There is no tomorrow

What follows is a brief(ish) race report of the Clonakilty Waterfront Marathon held last Saturday.

To set the scene, this was an accidental marathon. A glass of wine, easy access broadband and a mobile tablet device sort of accident.

To date, bar none, I’ve been well prepared for every marathon and ultra marathon I’ve ever entered. Well prepared might be a bit of a stretch but I had at least done the miles in preparation for the other races.

This time, I’d spent most of November on pills for my chest and had a total of two runs over 10 miles in the bank. This race would require lots of crossing of fingers and hoping that I had finally washed up on the shores of that magical running land where the marathon was just a long run.

As I travelled down to Clonakilty on the morning of the race the car temperature gauge was hovering somewhere between 2.5 and 3.5 degrees C. This was the start of my questioning my complete lack of preparation for the race. The lack of a bottle of water in the car, no wet weather gear (it was raining by now) and only two gels for the whole race were also give away signs that I was on the borderlands of normality.

After a spot of urban toileting I hustled over to the start and met up with Grellan and a few other familiar faces and started spreading my excuses as to how modest my performance would be today. I had a bank of excuses the length of your arm so that as they ran past my broken figure they’d understand that I was the epitome of ambition over ability.

The gun went off, we realised that this meant we should start running and off we went. This wasn’t a goal marathon for me so I took up a place behind Grellan and John who were the 3:45 pacers. My ambition was to finish under 4 hours so if I could hold onto them for a while and still feel OK I thought I’d have a chance at my target. If not, then I’d use my excuses to explain why I was walking and eating jaffa cakes from mile 19 on.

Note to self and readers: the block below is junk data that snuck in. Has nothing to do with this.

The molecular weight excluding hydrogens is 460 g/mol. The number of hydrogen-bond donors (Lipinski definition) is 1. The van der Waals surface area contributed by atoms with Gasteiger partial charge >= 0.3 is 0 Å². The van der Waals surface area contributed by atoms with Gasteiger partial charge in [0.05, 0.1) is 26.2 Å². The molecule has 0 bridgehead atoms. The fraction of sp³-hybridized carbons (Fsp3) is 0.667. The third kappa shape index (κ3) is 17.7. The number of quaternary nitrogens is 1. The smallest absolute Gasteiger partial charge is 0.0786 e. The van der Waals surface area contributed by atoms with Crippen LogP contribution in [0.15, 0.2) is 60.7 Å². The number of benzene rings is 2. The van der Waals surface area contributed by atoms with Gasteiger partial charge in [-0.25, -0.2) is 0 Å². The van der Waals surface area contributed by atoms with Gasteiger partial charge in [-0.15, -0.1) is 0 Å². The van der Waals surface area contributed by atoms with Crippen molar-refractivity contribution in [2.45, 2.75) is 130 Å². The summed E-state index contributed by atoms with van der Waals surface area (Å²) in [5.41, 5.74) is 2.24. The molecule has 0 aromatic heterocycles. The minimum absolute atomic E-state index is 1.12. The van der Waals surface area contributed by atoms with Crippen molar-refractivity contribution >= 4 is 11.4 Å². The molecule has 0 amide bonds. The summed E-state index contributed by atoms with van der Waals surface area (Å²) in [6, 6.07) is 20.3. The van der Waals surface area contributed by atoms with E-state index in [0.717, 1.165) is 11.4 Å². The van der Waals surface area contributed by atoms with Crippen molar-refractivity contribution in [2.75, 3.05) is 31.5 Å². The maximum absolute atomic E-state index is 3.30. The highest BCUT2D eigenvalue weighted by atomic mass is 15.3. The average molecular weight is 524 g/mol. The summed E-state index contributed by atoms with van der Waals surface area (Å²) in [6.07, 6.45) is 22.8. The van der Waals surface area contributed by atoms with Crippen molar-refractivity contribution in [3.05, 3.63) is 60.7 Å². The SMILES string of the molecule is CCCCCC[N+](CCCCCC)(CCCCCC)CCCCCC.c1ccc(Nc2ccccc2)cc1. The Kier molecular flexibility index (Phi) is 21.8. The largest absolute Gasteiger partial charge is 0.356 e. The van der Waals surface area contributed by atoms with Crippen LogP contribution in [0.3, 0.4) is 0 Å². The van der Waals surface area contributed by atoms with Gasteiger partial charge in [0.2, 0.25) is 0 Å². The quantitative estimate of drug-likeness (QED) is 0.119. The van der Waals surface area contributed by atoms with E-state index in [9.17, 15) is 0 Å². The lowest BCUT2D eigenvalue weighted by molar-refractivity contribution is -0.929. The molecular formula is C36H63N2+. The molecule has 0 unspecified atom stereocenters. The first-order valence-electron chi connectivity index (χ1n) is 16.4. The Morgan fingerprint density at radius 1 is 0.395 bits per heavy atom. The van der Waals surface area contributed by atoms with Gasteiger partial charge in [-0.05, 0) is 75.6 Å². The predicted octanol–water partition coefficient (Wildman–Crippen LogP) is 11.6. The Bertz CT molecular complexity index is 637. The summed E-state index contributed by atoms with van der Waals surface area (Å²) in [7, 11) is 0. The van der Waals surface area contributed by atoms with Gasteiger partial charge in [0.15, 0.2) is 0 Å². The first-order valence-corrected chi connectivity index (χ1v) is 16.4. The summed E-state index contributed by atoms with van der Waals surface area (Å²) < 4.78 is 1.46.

This part of the marathon field seems to be filled with two types of runners: people with a huge emotional commitment to cracking a decent time and the weekend jogging/100 marathon club group who are running way below their natural ability and are generally out for the running equivalent of a round of golf.  (I like to think I’m in the second group!)

The first 4 miles of the marathon are like an underfed model – scenic and flat. I’d run the route twice before so the impending hills – from mile 4 to 21 – didn’t bother me. The flat section allows you to check your systems, run the diagnostics and check out the talent (not much to be honest). The usual suspect were there though, the fella running on two sheets of rubber (shoes are evil), the fella in the Hokas, the vibram people, the guy using it as a training run with a full rucksack on his back. All the paid up members of the happy gang.

As we rand on for the next 4 miles that took us up over the hill and into Castlefreake I took up with a chap from Porlaoise called Gerry. Within a mile or so we were sharing our end of life plans (no need for small talk) and agreed that 30 good days were better than 100 bad ones.

After a couple of toilet stops we drifted apart and I took to running on my own until mile 19.

The route was punctuated with great motivational slogans at every mile marker but, as this was not a run I had committed a lot of emotional energy into, I couldn’t use them to fully associate with the race. In fact, I found that each one of them just served to remind me that I wasn’t really committed to the race. This meant I couldn’t just drift off and forget what I was doing or where I was.